The two small windows from which tickets were sold balanced the smiling face. Unblinking, they beckoned to me, “come in, I’m here for you.”  I knew it was meant for me.

Opening day arrived. I paced, checking the time every few minutes until I could find an excuse plausible enough to satisfy the adults in my life. Rushing to the door, I reigned in my excitement, certain that if my joy were detected, it would be taken away.

As casual as I could, I opened the front door, stepped onto the front stoop, and closed the door behind me. Tense, my spine stretched tight, waiting for any noise from inside to call me back. Nervous, I took the first tentative step off the stoop, slowly at first then gaining in speed as I covered more ground across the lawn. Out of the driveway and finally on the road, I could start to relax. I was on my way.

I walked the two miles from the house with the front stoop to the first walk-in movie theater in our town. The two miles seemed insurmountable, although, with each step, I knew it brought me closer to my destination. I kicked at gravel along the side of the road and swiped at waist-high weeds along the ditch. With each kick I wished I were already standing in line for my ticket. With each swipe I willed myself to already be sitting in my seat.

I spent most of my teenage summers huddled in a soft seat in the darkened theater staring up at the wide screen. Nearly every weekend you could find me in the cool, dark shadows, far away from the realities of divorce, step parents, and becoming a teenager. In the theater I didn’t have to think; only see.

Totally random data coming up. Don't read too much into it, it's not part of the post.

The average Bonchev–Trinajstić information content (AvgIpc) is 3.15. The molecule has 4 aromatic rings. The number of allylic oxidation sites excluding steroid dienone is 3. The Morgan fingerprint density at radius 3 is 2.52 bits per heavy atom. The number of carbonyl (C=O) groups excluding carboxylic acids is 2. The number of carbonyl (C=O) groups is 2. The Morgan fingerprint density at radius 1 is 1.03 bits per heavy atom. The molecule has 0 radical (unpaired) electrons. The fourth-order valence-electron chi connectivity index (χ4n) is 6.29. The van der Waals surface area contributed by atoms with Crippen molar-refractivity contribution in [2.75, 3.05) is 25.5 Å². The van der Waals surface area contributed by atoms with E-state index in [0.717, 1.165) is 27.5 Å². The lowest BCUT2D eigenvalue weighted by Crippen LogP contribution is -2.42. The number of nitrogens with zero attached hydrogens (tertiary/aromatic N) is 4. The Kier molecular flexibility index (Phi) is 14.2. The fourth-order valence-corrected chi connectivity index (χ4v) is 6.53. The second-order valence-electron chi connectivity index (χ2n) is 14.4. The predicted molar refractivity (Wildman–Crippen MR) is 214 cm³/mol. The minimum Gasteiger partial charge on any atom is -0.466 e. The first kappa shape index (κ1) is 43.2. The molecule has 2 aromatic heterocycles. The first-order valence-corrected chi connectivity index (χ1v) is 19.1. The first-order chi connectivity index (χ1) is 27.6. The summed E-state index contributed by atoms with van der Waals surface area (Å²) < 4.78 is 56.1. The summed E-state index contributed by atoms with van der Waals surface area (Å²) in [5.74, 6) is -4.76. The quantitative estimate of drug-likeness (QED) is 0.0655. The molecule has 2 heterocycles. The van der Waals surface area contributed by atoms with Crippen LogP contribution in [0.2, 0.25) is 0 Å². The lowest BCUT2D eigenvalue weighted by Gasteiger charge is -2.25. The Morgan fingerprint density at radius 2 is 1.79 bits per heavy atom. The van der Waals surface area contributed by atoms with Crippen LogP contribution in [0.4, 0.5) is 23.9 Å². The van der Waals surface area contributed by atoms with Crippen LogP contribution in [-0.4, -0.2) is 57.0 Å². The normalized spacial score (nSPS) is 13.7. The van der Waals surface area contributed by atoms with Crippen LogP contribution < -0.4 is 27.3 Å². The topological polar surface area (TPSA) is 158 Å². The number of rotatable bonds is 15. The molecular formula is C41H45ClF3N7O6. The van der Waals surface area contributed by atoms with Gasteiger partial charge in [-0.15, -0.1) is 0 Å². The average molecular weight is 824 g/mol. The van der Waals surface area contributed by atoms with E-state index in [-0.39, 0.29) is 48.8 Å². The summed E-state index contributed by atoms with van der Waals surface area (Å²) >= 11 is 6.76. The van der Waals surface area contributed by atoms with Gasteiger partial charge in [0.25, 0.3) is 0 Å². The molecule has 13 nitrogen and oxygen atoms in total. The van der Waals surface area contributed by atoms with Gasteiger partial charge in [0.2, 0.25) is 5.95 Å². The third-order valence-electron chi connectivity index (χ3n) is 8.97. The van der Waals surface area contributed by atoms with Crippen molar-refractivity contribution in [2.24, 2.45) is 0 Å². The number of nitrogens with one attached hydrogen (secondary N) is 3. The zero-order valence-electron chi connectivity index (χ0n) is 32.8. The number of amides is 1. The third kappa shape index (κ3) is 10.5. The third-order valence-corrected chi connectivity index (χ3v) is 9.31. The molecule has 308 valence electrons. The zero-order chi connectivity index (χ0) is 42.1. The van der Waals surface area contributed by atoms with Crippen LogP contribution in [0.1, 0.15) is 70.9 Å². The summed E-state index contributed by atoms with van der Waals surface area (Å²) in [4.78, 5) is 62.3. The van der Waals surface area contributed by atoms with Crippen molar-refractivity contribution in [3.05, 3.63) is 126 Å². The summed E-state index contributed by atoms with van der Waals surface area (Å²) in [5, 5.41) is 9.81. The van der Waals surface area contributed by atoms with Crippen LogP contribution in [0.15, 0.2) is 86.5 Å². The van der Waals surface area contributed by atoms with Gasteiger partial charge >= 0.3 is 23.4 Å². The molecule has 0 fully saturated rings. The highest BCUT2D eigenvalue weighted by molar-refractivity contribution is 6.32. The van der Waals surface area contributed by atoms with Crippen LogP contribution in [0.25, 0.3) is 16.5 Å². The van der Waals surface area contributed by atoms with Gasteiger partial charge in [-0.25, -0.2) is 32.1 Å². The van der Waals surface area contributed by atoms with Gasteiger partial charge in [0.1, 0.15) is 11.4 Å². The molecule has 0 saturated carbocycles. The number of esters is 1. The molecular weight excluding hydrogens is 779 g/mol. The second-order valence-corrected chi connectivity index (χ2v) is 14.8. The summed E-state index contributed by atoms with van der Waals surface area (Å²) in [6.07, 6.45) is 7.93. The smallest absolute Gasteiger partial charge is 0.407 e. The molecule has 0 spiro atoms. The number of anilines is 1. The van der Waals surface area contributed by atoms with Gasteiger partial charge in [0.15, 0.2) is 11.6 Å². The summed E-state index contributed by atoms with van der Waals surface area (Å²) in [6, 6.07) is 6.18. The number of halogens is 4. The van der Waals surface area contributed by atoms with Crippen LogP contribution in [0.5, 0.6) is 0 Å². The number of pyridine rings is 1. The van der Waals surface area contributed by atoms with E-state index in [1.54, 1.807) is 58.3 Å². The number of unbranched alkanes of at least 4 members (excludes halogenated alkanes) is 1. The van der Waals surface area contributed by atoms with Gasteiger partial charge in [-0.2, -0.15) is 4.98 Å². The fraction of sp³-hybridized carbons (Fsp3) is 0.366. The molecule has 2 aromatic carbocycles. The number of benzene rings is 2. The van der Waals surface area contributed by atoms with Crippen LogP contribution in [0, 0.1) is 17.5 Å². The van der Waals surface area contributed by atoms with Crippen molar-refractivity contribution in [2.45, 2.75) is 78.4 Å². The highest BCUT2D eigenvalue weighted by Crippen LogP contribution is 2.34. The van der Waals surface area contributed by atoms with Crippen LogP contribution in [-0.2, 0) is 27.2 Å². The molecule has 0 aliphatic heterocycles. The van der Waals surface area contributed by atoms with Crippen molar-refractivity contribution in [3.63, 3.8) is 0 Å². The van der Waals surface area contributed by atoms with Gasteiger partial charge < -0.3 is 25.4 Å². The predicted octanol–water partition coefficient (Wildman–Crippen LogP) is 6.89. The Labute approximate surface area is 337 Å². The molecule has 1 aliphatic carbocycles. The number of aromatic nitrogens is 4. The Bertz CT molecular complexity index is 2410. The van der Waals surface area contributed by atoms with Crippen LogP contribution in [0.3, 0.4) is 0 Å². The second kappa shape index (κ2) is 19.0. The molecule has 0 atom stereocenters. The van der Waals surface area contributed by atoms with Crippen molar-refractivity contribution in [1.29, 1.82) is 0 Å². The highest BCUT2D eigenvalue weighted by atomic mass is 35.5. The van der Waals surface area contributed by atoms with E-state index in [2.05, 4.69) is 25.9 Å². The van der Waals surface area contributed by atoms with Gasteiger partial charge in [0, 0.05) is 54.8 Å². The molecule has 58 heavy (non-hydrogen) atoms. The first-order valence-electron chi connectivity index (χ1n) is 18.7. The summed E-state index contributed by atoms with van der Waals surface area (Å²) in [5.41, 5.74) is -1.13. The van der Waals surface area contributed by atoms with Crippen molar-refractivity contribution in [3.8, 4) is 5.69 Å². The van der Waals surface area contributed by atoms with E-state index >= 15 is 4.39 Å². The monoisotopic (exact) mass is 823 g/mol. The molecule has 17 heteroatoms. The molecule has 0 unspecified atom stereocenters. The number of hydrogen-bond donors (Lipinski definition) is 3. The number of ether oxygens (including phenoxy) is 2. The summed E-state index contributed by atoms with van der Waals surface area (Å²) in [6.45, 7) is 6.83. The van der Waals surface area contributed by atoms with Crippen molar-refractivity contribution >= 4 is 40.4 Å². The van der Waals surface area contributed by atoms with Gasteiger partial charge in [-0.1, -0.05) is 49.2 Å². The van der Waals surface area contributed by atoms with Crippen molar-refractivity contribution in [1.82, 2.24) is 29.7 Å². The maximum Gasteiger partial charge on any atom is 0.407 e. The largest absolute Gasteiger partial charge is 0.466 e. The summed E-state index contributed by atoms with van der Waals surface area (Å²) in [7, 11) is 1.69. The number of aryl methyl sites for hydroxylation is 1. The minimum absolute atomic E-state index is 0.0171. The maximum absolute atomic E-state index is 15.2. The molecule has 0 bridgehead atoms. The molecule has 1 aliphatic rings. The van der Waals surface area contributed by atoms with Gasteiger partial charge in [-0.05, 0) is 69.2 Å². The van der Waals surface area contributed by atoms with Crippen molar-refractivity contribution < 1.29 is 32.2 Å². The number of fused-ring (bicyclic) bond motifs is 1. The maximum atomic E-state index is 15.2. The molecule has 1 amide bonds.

I absorbed every horror film shown, devouring them over and over again. I couldn’t get enough of the creepy, campy horror films of the early 1970s. No matter that I had nightmares every night. I was addicted. They were my anti-thesis. I endured life, knowing the dark theater with its visual trips to far away places would comfort me in times of need.

The characters in the movies became an extension of my identity. In observing their evil deeds I could manifest my inaction through them. I watched a young boy train rats to attack people in Willard and then watched Ben do the same. Not truly understanding the significance, I pretended that those in my life who hurt me would end up in the same predicament. They would pay for their misdeeds.

Trainable animals gave way to intelligent vehicles. My appetite for horror was voracious. Just like the gasoline truck in Duel, I plowed my way through more and more films.  It was when I first saw Carrie, that I understood my reasons for watching these shocking shows. Here was someone that dispensed justice to those who harmed her. I silently rooted for Carrie while those in the theater around me were frightened. 

My life took on a new twist – graduation. I found a new escape from that small house with the small stoop - I lived.

The theater is still there although it no longer shows first run films. Age has caught up with my once favorite refuge, just as it has caught up with me. Wrinkles on my face and the gray in my hair mirror the cracks in the building’s concrete surface as it shines dully in the sun showing pits and broken cinder blocks.

It’s been a very long time since I sought to escape using horror films or theaters. Today I write my dreams in journals. I no longer ache to escape a dreary life, but to embrace its beauty. Every morning I thank God for having one more day to live. Every evening I thank God for giving me that day. Life has become valuable. And I am grateful to a small, hometown theater for rescuing me before I ever got the opportunity to understand that life truly is precious.

Wednesday, October 23, 2013